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The Dinosauria 2nd Ed. - New and Excluded Theropoda
There is a LOT of information in this book the DML should know about.
First, there are three new theropod taxa, which seem to be the only new taxa
in the volume.
Megalosaurus? "cachuensis" Weishampel, Barrett, Coria, Le Loeuff, Xu, Zhao,
Sahni, Gomani and Noto, 2004
Dapuka Group, Xinjiang, China
Comments- This is only present as a name in the Dinosaur Distribution
chapter, so is a nomen nudum. It may be the same as the nomen nudum
Megalosaurus? "dapukensis" Zhao 1985, which is not in the book.
"Aniksosaurus" Martinez vide anonymous, 1997
"A. darwini" Weishampel, Barrett, Coria, Le Loeuff, Xu, Zhao, Sahni, Gomani
and Noto, 2004
Cenomanian-Coniacian, Late Cretaceous
Bajo Barreal Formation, Argentina
Comments- The name "Aniksosaurus darwini" has been on the internet since
2001, but this is its first publication in print. It is merely a name in
the Dinosaur Distribution chapter though, so is still a nomen nudum.
Rinchenia Osmolska, Currie and Barsbold, 2004
R. mongoliensis (Barsbold, 1986) Osmolska, Currie and Barsbold, 2004
= Oviraptor mongoliensis Barsbold 1986
Early Maastrichtian, Late Cretaceous
Nemegt Formation, Mongolia
Comments. Osmolska et al. attribute this name to Barsbold 1997, but the
latter use was as a nomen nudum. I don't see anything that would bar
Osmolska et al. from having the name attributed to them for this chapter
though. It's diagnosed, illustrated, and Barsbold 1986 and Oviraptor
mongoliensis are explicitly stated as being the species and reference it's
Now, what theropods (and basal saurischians) aren't included in The
Dinosauria? Well, most nomina nuda aren't, but there are exceptions. The
following nomina nuda are in the book, though italicized and not surrounded
by quotation marks-
Szechuanosaurus "yandonensis" (Basal Tetanurae)
Tyrannosaurus "lanpingensis" (Tyrannosauroidea)
"Paleopteryx thomsoni" (Dromaeosauridae)
"Holbotia ponomarenkoi" (Basal Avialae)
The four marked by asterisks are only in the Dinosaur Distribution chapter.
Moving to valid taxa, the following are only mentioned in the text, not in
an informational table.
Dilophosaurus? sinensis (Ceratosauria)
Longipteryx (Basal Avialae)
Shuvosaurus is considered non-dinosaurian (though Rauhut's 1997 opinion is
mentioned; his 2000/2003 one is not), and the other two also have Dinosaur
Distribution entries. Longipteryx is only mentioned in the context of having
feathers, but there are a few sentences about D? sinensis.
Calamosaurus is never mentioned, as it is called Calamospondylus foxi in the
Basal Tetanurae table.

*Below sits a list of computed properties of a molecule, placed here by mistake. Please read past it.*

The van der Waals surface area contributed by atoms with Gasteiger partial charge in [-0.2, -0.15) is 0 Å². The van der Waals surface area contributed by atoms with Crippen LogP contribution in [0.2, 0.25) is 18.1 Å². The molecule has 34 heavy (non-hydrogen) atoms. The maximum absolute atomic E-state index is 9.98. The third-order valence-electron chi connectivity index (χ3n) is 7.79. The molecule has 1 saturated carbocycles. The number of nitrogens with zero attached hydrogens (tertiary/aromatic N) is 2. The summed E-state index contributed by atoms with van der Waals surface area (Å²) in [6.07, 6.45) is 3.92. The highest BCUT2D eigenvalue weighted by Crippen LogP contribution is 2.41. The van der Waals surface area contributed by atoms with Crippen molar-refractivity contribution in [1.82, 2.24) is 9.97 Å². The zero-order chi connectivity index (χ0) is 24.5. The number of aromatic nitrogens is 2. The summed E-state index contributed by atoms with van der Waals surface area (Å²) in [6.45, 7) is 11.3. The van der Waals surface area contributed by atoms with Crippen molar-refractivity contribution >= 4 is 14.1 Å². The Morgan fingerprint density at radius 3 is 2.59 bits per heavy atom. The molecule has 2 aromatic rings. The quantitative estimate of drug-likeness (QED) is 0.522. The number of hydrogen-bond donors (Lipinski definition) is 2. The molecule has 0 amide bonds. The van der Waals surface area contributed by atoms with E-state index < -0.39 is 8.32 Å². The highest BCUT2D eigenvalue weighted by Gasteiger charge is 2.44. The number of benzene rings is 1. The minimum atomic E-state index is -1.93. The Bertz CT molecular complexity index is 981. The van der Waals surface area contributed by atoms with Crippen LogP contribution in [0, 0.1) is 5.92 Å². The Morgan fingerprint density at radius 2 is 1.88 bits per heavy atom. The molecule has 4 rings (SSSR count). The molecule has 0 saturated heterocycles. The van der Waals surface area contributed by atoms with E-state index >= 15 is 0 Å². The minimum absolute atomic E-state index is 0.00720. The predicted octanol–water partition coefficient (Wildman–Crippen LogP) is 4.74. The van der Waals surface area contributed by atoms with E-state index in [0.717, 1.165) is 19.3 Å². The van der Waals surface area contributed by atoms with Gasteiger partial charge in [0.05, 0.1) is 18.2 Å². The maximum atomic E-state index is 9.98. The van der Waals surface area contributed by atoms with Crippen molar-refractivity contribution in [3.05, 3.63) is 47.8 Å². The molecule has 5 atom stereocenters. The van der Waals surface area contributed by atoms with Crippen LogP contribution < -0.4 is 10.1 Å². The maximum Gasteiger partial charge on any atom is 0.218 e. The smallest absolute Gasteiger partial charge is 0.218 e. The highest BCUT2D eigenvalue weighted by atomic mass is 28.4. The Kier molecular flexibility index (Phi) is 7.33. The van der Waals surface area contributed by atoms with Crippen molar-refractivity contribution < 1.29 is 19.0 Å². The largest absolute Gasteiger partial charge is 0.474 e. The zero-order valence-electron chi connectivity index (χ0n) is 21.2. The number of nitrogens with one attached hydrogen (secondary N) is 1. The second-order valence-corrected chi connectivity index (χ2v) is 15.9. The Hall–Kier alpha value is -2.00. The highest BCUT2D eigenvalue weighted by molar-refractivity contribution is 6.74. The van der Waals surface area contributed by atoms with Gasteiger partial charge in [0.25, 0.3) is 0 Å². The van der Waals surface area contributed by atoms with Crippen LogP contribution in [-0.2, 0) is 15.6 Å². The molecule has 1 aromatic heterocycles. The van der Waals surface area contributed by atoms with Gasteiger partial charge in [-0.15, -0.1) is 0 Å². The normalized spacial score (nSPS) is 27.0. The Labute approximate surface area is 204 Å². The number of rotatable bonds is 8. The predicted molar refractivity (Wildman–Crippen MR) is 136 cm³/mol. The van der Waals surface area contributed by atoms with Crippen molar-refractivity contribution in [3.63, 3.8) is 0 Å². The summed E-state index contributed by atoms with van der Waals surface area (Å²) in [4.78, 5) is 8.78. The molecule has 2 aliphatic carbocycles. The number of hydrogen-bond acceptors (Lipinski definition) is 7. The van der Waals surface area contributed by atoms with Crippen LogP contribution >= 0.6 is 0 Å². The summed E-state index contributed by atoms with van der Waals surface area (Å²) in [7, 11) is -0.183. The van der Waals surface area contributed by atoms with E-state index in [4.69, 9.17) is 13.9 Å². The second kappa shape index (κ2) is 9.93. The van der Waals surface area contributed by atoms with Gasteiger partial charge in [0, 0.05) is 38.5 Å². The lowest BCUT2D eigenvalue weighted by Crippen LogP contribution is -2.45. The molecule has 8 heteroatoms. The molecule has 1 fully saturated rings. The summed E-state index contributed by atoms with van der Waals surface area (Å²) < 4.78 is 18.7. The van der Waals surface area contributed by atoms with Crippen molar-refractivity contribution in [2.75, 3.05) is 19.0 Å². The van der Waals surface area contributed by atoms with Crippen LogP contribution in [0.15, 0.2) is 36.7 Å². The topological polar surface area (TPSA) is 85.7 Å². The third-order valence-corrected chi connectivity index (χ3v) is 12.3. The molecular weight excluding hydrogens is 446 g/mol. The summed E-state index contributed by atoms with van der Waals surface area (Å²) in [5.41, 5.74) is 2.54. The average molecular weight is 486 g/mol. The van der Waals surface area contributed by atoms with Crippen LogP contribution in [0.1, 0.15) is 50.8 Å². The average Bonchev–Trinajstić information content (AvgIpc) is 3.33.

The Ceratosauria table fails to differentiate Longosaurus from Coelophysis?
longicollis, though they have different holotypes.
The following are present as their original species, but their new genera
are not listed-
Spinostropheus (as Elaphrosaurus gautieri) (Ornithomimosauria) 2004
Explorornis (as Enantiornis walkeri) (Basal Avialae) 1998
Incolornis (as Enantiornis martini) (Basal Avialae) 1998
Guildavis (as Ichthyornis tener) (Basal Avialae) 2004
There are many taxa which have Dinosaur Distribution entries, but are
otherwise not listed. Publication dates are listed below if they are
"Cathayornis" caudatus 1997
Hesperornis rossicus 1993
Some of these were probably too new, and others seem to lack a proper
chapter (possible Dinosauria). A few are poorly known, but I can't help but
think someone goofed in not including Compsosuchus, and that Padian could
have done a better job on the Basal Avialae chapter (Eocathayornis,
Halimornis, Sapeornis and Epidendrosaurus are included, all from 2002).
Strangely, Confuciusornis chuonzhous and C. suniae are included, but not the
enantiornithine taxa from that same volume.
In general, neornithines aren't treated by the book. The only one listed in
a table is "Graculavus" lentus (which is now Austinornis). However, about
half the known Mesozoic neornithines have Dinosaur Distribution entries. I
can't figure out the reason some don't, since some of the best known taxa
(e.g. Cimolopteryx, Graculavus) are missing. In any case, the following are
absent from the book-
Finally, the following taxa are not found anywhere in the book at all.
Again, recent taxa have publication dates listed.
Tyrannosaurus? zhuchengensis 2002
Jinzhouornis yixianensis 2002
Jinzhouornis zhangjiyingia 2002
"Cathayornis" aberransis 2002
Explorornis? walkeri 1998
Hesperornis bairdi 2002
Hesperornis chowi 2002
Hesperornis macdonaldi 2002
Hesperornis mengeli 2002
Again, Picrodon and Asiamericana might be deemed possibly dinosaurian, while
Suchosaurus and "Ornithoscheirus" hilsensis are poorly known. It's odd for
Microraptor gui to be included, but not the earlier named Cryptovolans.
Yandangornis and Panteleev's Soviet bird paper seem to have slipped by
Overall, I'm impressed with the number of recently described taxa in the
book, especially with Weishampel et al.'s job in the Dinosaur Distributions